Strengths: resilience, adaptability, lack of ego
Weaknesses: self-deprecation, self-doubt, video games
Special Move: Alec Guinness/Obi-Wan impression
If you have a couple of minutes, here’s my story:
At school I was good at writing, speaking and art, but nothing academic, and I imagine the teachers saw me as lazy and/or stupid. At secondary school I became aware of this; I had lots of friends, but this was the point where fear appeared. The fear of failure, of getting things wrong.
I moved to London to study, and fear faded – I made new friends and enjoyed the anonymity afforded by the city. I got a design qualification and then a job as a video game designer, for which I was required to draw and write a lot. I mastered the sarcastic email.
Soon after the beginning of my games adventure, I started doing the most terrifying and exciting thing in the world: stand-up comedy. Anyone can start doing stand-up, there’s no entrance exam – you just phone up a try-out night promoter and ask to perform. London has a lot of comedy clubs.
I had no gift for performance, but I was determined. I learnt to write, to ring for gigs, and I filled my year planner with bookings. I met a lot of weird and friendly people. When performing, I tried different personas, and eventually found my voice. You’d describe a stand-up comic as extroverted, right? Everyone is a mixture of both, but I’d say that comics are mostly introverted: although at home on-stage, feeding off the audience, they spend most of their time alone: writing, rehearsing and travelling.
After ten years of performing in my own time, I went full-time for two years. It was an amazing time; I performed across the country (driving from South London to Manchester and back in a night was normal) and even abroad in Berlin and Bahrain. I worked with people like Jimmy Carr and John Oliver, and raised my game significantly. I ran my own comedy night for a short time and learnt the art of compering.
The few bad gigs I had were usually where friends were in the audience; much later I realised that I felt they could see through the pretence of my on-stage persona, and knew I wasn’t really as smart as I’d come across. I ‘died’ a few times, but I found the resolve to recover pretty quickly and get excited about my next gig.
I got a massive buzz from performing; it’s like nothing else I’ve ever experienced and something which you can certainly get hooked on. I did.
Overall I did about 400 gigs (I stopped counting after 300), during which time I learnt how to:
- engage an audience.
- act and improvise.
- handle the fear of performing.
Then one day I realised that I’d stopped progressing, and my childhood fear returned, cold and unsettling: I wasn’t going to be a comedy star like I’d hoped, and all that time had been wasted*. I returned to video games with a new job at Sony Cambridge, moving to Ely with my girlfriend to start a family. Although I’d never lived here before, it felt familiar. My parents met here while at university, and I’d visited plenty of times as a child. Fear fell away again.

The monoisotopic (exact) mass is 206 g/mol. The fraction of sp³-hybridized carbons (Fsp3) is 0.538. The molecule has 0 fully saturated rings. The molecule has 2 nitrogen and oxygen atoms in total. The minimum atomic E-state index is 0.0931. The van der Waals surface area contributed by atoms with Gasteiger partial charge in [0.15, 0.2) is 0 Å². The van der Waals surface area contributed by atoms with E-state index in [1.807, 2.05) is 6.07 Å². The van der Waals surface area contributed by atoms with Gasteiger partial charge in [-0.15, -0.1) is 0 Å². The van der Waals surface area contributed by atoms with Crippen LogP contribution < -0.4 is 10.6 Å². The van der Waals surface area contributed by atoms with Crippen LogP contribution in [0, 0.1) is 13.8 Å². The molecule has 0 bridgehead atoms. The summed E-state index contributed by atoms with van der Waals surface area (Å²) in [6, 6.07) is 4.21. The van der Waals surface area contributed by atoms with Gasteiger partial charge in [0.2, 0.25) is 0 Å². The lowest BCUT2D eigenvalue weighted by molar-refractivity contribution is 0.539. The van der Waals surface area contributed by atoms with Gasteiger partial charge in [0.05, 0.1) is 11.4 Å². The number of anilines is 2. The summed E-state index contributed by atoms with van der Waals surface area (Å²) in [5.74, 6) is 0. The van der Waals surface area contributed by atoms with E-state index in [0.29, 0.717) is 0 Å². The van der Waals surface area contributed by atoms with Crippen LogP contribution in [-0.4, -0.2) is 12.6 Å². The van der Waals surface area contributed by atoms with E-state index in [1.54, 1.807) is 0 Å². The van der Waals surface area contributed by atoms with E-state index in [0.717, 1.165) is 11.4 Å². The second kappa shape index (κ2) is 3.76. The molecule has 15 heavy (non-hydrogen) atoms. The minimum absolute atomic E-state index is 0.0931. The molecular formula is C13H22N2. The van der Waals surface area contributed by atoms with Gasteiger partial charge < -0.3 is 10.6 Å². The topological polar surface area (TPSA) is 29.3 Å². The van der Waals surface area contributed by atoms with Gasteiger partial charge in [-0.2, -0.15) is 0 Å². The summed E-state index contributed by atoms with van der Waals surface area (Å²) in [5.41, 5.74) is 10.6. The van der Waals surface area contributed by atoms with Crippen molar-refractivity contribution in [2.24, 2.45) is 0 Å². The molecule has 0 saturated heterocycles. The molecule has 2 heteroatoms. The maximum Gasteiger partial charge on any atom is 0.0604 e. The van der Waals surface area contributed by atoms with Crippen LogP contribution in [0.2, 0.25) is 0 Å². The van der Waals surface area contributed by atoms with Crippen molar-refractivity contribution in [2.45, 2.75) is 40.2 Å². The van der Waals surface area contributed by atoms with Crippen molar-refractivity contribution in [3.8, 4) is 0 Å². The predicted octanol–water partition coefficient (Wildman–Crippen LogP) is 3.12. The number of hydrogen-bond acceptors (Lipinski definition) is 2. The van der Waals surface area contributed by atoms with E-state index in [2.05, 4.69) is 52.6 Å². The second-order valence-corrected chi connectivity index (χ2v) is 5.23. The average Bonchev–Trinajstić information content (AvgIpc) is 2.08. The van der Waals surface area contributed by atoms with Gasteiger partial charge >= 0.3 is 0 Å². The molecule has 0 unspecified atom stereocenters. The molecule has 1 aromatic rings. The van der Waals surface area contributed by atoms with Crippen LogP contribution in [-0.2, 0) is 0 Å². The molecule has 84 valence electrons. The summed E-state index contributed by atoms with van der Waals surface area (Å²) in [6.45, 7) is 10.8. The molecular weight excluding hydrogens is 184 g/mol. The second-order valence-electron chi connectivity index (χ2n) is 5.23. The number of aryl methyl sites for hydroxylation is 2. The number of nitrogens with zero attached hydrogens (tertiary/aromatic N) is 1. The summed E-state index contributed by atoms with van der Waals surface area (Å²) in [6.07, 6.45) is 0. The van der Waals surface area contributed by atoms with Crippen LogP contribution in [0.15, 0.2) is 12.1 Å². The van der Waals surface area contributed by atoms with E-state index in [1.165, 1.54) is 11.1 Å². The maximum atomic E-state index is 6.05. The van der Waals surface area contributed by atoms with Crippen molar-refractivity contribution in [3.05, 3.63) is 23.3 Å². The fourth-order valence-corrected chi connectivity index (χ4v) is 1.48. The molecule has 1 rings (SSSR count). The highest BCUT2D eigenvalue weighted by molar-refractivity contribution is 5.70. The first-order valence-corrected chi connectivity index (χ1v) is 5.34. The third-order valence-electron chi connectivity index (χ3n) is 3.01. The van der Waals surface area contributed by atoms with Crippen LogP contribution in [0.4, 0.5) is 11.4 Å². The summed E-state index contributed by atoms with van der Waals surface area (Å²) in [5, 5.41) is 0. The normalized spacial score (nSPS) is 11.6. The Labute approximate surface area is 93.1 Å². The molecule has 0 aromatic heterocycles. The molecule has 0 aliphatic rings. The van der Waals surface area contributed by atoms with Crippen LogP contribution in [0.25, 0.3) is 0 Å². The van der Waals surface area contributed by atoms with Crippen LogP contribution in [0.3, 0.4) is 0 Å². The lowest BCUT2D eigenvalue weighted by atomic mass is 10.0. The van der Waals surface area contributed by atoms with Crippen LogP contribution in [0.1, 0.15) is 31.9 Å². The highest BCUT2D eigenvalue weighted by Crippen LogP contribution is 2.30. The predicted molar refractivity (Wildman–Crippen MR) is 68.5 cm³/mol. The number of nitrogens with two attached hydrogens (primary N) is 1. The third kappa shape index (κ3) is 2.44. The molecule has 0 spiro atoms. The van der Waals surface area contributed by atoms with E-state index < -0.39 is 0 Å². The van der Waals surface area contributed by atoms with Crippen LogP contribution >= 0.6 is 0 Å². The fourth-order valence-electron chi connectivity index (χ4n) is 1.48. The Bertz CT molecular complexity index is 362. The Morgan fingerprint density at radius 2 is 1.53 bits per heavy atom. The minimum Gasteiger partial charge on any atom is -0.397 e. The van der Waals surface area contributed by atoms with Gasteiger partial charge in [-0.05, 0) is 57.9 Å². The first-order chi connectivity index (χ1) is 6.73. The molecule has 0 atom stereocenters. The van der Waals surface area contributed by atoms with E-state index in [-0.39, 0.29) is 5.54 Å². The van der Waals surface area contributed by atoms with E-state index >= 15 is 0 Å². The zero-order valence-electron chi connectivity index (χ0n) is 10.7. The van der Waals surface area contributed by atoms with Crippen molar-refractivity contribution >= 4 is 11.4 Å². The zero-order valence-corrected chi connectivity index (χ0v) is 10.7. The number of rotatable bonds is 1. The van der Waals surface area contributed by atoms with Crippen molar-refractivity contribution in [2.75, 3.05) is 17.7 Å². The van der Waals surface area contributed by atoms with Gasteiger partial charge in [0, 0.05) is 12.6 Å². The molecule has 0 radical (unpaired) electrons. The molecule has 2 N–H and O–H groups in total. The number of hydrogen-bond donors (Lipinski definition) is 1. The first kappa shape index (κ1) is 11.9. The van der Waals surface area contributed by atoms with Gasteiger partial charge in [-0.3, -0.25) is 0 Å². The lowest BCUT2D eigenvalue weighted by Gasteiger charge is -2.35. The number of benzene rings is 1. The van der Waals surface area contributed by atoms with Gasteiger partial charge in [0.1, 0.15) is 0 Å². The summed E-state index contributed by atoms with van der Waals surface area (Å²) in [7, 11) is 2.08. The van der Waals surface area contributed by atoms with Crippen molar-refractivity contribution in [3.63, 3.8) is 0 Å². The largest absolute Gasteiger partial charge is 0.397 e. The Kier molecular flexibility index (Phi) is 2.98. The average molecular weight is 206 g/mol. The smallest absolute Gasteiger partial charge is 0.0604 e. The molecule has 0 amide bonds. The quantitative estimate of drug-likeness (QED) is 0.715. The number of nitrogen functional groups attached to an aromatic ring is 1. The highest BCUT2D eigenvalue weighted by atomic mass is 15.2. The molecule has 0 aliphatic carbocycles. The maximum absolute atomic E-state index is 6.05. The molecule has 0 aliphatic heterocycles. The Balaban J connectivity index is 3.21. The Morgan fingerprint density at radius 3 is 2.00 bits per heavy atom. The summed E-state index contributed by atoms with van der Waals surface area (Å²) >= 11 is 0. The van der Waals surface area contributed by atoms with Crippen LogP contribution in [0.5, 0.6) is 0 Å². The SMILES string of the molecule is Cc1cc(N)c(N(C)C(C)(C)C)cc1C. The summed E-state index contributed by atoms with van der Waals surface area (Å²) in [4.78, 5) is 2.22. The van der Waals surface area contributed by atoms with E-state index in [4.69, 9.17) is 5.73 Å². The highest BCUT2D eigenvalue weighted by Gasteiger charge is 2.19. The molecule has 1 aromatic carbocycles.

While working in games I gave a lot of well-received pitches and presentations and saw a lot of bad ones. It soon became clear to me that most people in the industry were deeply afraid of giving presentations, which made their audiences uncomfortable. But as a stand-up comic I’d learnt all the best ways to fix this problem, so after five years I thought I’d have a go at doing precisely that. I left the games industry and started doing the second most terrifying and exciting thing in the world: starting your own business.
* So at this point I was able to capitlaise on everything I’d learnt as a stand-up. What a lovely turn of events.
Now I’m teaching people in all industries (although I really enjoy the video games and tech companies the most) how to give presentations with true confidence. I love working with the introverted because I experience both sides: I know how to capitalise on the power of introversion and enjoy the liberation of extraversion to tackle the fear of performing. It’s not about some blessed ability, only dedication. Everyone can apply that.
While happy to speak to an audience of any size, I still sometimes experience the fear I had as a child: of failure, of messing it all up. But now, as my business – and my children – start to grow, each experience helps me to disarm it. Sometimes fear still wakes me up in the middle of the night, trying to make me lose faith in myself. But I’m getting better at dealing with it.
I tell the people I coach what I know to be true from my own experience: that fear is a normal and necessary part of the speaking process, and you will never defeat it. Instead, you learn to accept it and use it, which is the point where it loses its power over you.
When I started my business I had a vision of everyone viewing presentations the way I do, the same way I used to view stand-up comedy gigs: as opportunities to have fun and create something unique. When one of my clients said that I make “public speaking a good-humoured challenge rather than an unpleasant necessity”, I knew I’d cracked it.
I’ve learnt the best secret there is, and I’m telling everyone.